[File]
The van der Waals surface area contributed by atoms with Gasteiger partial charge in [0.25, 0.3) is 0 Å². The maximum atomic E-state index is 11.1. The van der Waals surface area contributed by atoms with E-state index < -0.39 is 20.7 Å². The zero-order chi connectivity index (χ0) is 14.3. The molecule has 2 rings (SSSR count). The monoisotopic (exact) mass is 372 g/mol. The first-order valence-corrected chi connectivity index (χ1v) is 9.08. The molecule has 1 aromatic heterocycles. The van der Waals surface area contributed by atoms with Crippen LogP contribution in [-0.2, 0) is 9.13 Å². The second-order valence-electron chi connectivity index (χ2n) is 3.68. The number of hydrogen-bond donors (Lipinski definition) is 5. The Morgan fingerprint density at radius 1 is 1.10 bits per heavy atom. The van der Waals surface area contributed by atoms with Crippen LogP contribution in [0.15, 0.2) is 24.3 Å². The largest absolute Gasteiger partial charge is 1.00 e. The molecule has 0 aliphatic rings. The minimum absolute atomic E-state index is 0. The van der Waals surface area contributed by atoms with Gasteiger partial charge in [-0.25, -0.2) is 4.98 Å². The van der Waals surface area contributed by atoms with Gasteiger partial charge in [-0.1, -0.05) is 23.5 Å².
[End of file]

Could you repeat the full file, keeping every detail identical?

The van der Waals surface area contributed by atoms with Gasteiger partial charge in [0.25, 0.3) is 0 Å². The maximum atomic E-state index is 11.1. The van der Waals surface area contributed by atoms with E-state index < -0.39 is 20.7 Å². The zero-order chi connectivity index (χ0) is 14.3. The molecule has 2 rings (SSSR count). The monoisotopic (exact) mass is 372 g/mol. The first-order valence-corrected chi connectivity index (χ1v) is 9.08. The molecule has 1 aromatic heterocycles. The van der Waals surface area contributed by atoms with Crippen LogP contribution in [-0.2, 0) is 9.13 Å². The second-order valence-electron chi connectivity index (χ2n) is 3.68. The number of hydrogen-bond donors (Lipinski definition) is 5. The Morgan fingerprint density at radius 1 is 1.10 bits per heavy atom. The van der Waals surface area contributed by atoms with Crippen LogP contribution in [0.15, 0.2) is 24.3 Å². The largest absolute Gasteiger partial charge is 1.00 e. The molecule has 0 aliphatic rings. The minimum absolute atomic E-state index is 0. The van der Waals surface area contributed by atoms with Gasteiger partial charge in [-0.25, -0.2) is 4.98 Å². The van der Waals surface area contributed by atoms with Gasteiger partial charge in [-0.1, -0.05) is 23.5 Å².